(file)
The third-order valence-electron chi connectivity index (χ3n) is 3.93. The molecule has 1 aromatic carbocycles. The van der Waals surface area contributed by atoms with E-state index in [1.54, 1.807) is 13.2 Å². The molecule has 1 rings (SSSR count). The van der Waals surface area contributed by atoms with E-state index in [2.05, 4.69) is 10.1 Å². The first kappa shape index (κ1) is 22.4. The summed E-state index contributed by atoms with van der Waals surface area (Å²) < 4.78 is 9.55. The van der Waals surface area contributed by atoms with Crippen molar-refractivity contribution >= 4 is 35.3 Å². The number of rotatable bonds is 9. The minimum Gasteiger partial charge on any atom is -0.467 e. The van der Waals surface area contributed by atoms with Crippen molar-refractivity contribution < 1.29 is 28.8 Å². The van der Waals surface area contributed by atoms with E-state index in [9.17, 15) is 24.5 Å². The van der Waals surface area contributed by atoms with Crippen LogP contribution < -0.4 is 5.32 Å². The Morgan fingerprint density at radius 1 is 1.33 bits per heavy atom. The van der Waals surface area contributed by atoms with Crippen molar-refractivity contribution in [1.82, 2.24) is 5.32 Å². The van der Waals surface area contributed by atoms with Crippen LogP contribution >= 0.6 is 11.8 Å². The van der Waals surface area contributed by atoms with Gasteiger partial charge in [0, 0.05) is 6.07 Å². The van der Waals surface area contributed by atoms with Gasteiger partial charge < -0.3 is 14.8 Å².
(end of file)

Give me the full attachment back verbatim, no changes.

The third-order valence-electron chi connectivity index (χ3n) is 3.93. The molecule has 1 aromatic carbocycles. The van der Waals surface area contributed by atoms with E-state index in [1.54, 1.807) is 13.2 Å². The molecule has 1 rings (SSSR count). The van der Waals surface area contributed by atoms with E-state index in [2.05, 4.69) is 10.1 Å². The first kappa shape index (κ1) is 22.4. The summed E-state index contributed by atoms with van der Waals surface area (Å²) < 4.78 is 9.55. The van der Waals surface area contributed by atoms with Crippen molar-refractivity contribution >= 4 is 35.3 Å². The number of rotatable bonds is 9. The minimum Gasteiger partial charge on any atom is -0.467 e. The van der Waals surface area contributed by atoms with Crippen molar-refractivity contribution < 1.29 is 28.8 Å². The van der Waals surface area contributed by atoms with E-state index in [9.17, 15) is 24.5 Å². The van der Waals surface area contributed by atoms with Crippen LogP contribution < -0.4 is 5.32 Å². The Morgan fingerprint density at radius 1 is 1.33 bits per heavy atom. The van der Waals surface area contributed by atoms with Crippen molar-refractivity contribution in [1.82, 2.24) is 5.32 Å². The van der Waals surface area contributed by atoms with Crippen LogP contribution >= 0.6 is 11.8 Å². The van der Waals surface area contributed by atoms with Gasteiger partial charge in [0, 0.05) is 6.07 Å². The van der Waals surface area contributed by atoms with Gasteiger partial charge < -0.3 is 14.8 Å².